By Kim Severson

New York Times News Service

ATLANTA — On a sweltering morning in July, Sonny Perdue, the newly minted secretary of Agriculture, strode across the stage of a convention hall here packed with 7,000 members of the School Nutrition Association, who had gathered for their annual conference.

After reminiscing about the cinnamon rolls baked by the lunchroom ladies of his youth, he delivered a rousing defense of school food-service workers who were unhappy with some of the sweeping changes made by the Obama administration. The amounts of fat, sugar and salt were drastically reduced. Portion sizes shrank. Lunch trays had to hold more fruits and vegetables. Snacks and food sold for fundraising had to be healthier.

“Your dedication and creativity was being stifled,” Perdue said. “You were forced to focus your attention on strict, inflexible rules handed down from Washington. Even worse, you experienced firsthand that the rules were failing.”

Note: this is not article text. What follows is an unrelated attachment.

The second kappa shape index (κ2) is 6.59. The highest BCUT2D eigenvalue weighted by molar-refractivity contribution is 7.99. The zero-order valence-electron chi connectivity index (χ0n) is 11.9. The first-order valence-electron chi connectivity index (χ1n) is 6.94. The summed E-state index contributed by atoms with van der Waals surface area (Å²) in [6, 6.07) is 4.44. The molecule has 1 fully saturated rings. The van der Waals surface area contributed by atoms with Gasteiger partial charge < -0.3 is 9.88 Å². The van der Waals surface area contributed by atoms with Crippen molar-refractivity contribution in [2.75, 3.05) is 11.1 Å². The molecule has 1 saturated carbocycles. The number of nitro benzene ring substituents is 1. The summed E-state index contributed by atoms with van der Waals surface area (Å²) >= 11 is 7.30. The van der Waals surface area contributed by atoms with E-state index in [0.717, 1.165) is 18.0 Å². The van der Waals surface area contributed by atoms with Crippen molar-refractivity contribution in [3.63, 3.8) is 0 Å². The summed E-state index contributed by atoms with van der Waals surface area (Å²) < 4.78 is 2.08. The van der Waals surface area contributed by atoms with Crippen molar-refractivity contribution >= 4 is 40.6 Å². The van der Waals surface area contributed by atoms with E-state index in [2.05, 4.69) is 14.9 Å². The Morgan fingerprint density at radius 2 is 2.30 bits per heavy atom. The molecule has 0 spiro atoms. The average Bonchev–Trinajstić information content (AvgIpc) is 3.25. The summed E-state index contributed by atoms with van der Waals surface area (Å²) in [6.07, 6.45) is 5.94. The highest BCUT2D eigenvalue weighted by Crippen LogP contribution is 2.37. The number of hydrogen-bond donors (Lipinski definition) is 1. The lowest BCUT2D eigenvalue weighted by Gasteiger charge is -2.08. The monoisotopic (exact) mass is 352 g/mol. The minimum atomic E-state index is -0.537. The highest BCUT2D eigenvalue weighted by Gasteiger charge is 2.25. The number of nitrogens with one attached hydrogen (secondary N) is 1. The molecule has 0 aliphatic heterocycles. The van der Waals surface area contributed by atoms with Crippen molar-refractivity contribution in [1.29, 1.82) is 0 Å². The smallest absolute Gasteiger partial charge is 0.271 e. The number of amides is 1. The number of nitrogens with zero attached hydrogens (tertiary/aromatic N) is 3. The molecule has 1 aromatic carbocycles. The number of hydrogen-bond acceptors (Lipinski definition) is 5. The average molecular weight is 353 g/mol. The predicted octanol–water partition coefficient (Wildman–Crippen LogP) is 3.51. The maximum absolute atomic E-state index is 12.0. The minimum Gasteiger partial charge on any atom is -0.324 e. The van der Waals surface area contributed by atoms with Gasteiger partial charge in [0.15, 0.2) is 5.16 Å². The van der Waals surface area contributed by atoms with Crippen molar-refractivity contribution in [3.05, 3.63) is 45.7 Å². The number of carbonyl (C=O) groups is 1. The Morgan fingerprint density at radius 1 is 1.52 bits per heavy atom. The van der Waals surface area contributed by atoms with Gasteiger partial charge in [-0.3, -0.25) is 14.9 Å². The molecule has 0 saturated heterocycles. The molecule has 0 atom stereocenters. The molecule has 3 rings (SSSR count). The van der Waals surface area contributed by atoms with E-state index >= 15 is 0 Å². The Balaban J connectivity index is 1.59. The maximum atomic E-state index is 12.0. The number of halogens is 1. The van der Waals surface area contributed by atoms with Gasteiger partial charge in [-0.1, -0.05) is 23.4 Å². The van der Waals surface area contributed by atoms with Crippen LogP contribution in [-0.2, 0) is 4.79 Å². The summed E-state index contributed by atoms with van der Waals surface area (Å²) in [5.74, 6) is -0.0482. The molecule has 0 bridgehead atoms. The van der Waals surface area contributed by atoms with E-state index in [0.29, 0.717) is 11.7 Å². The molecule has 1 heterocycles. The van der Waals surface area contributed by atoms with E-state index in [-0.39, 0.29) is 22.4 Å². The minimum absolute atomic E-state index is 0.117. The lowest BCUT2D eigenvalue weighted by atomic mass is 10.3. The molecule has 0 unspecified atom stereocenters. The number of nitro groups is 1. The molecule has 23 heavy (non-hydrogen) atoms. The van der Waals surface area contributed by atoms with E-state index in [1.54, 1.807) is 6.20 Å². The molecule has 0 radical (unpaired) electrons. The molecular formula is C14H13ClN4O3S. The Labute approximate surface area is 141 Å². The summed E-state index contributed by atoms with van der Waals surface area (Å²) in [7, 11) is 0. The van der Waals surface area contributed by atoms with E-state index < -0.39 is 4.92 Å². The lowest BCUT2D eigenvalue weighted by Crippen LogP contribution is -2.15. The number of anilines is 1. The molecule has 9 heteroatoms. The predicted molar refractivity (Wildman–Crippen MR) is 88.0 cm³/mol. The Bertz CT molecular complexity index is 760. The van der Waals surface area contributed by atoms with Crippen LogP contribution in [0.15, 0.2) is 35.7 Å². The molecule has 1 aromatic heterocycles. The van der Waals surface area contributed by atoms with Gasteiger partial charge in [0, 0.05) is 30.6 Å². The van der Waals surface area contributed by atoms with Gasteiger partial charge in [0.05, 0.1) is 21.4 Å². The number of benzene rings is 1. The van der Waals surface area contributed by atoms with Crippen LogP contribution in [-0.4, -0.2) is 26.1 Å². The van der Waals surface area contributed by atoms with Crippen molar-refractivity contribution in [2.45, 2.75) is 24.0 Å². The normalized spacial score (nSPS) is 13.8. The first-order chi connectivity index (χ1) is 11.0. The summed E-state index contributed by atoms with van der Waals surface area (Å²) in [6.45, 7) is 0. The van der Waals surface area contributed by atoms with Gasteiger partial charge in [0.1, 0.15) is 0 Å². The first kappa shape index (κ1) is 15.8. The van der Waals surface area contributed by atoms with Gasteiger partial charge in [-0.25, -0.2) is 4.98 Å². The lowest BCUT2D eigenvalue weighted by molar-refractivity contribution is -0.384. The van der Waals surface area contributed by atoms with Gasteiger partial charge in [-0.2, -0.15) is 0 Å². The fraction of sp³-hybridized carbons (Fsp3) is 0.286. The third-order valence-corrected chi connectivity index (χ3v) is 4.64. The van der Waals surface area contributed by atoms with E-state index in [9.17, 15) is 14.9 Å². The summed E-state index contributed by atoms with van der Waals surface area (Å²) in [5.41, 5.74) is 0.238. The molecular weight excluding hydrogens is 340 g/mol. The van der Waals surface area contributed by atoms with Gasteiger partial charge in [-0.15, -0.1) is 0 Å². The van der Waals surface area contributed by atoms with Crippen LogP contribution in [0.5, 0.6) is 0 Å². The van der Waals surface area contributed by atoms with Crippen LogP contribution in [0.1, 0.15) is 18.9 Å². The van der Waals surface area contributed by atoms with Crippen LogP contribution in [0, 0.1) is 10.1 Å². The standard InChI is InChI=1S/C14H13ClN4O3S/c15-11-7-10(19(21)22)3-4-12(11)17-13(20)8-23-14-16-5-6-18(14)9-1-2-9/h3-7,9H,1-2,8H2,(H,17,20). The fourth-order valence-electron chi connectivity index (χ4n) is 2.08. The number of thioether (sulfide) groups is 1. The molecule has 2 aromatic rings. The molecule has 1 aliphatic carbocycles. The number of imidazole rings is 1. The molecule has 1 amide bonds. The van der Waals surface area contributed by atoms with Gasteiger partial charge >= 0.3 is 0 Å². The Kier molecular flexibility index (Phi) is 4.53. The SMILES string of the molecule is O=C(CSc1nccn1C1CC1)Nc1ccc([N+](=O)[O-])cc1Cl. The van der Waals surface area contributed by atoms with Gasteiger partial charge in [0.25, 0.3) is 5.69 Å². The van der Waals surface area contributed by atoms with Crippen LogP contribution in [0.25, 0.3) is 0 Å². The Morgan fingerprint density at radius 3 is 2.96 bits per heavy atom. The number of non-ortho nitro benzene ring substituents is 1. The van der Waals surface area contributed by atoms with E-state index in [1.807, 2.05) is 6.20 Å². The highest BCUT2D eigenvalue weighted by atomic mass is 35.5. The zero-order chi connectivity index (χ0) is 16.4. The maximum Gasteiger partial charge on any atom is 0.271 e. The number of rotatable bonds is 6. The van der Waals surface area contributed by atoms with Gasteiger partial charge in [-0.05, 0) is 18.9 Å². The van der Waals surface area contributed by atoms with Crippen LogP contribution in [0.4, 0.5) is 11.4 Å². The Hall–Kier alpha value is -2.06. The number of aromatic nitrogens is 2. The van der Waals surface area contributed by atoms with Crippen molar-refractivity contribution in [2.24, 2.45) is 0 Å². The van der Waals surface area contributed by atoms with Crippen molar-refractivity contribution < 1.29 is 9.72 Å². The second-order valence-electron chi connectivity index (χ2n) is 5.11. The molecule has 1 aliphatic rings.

Perdue then outlined how his department was loosening some of those rules. He finished with a folksy story about a child who asked whether Perdue could make school lunches great again.

Some in the audience cheered. Some walked out. School food was not going to escape the sharp political divisions that began to simmer in the Obama years and have been laid bare by the election of President Donald Trump.

As a new school year begins, many Americans are wondering what lies ahead. Will Perdue’s promises have an impact? Will the Obama-era changes be rolled back? And just what will children be eating this year?

So far, one thing is clear: School-food leaders on both sides of the political spectrum — most of whom are trying to avoid politics altogether — say the Trump administration’s efforts are unlikely to affect what they agree is a powerful and well-established movement to improve school lunches. Since the Healthy, Hunger-Free Kids Act took effect in 2012, most of the key players have bought in: food producers, schools and even the children.

That’s why, in part, Perdue’s comments about local control resonated: Many districts are already improving school meals without federal intervention.

“All the conversations about school meals have been unnecessarily polarized,” said Diane Pratt-Heavner, a spokeswoman for the School Nutrition Association, an advocacy organization that represents 57,000 school-food professionals and counts many of the country’s largest food companies among its supporters. “People in every district are really dedicated to making sure kids are getting the healthiest food possible.”